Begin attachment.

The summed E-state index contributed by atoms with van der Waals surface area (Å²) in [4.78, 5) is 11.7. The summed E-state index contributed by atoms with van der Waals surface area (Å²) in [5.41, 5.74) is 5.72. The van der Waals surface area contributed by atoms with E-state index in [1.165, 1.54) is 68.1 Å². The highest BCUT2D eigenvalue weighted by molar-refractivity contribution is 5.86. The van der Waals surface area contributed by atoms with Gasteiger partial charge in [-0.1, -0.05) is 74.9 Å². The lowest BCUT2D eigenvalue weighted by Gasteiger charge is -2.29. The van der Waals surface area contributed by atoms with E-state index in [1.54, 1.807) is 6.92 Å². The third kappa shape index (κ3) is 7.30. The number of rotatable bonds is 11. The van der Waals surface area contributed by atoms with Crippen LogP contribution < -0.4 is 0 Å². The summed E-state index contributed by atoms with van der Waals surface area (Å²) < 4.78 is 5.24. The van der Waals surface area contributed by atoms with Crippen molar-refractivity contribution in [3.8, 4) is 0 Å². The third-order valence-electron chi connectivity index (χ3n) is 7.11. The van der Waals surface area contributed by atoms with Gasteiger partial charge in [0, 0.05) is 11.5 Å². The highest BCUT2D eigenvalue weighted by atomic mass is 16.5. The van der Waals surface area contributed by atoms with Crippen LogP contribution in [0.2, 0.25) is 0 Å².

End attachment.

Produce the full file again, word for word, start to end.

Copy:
The summed E-state index contributed by atoms with van der Waals surface area (Å²) in [4.78, 5) is 11.7. The summed E-state index contributed by atoms with van der Waals surface area (Å²) in [5.41, 5.74) is 5.72. The van der Waals surface area contributed by atoms with E-state index in [1.165, 1.54) is 68.1 Å². The highest BCUT2D eigenvalue weighted by molar-refractivity contribution is 5.86. The van der Waals surface area contributed by atoms with Gasteiger partial charge in [-0.1, -0.05) is 74.9 Å². The lowest BCUT2D eigenvalue weighted by Gasteiger charge is -2.29. The van der Waals surface area contributed by atoms with E-state index in [1.54, 1.807) is 6.92 Å². The third kappa shape index (κ3) is 7.30. The number of rotatable bonds is 11. The van der Waals surface area contributed by atoms with Crippen LogP contribution < -0.4 is 0 Å². The summed E-state index contributed by atoms with van der Waals surface area (Å²) < 4.78 is 5.24. The van der Waals surface area contributed by atoms with Crippen molar-refractivity contribution in [3.8, 4) is 0 Å². The third-order valence-electron chi connectivity index (χ3n) is 7.11. The van der Waals surface area contributed by atoms with Gasteiger partial charge in [0, 0.05) is 11.5 Å². The highest BCUT2D eigenvalue weighted by atomic mass is 16.5. The van der Waals surface area contributed by atoms with Crippen LogP contribution in [0.2, 0.25) is 0 Å².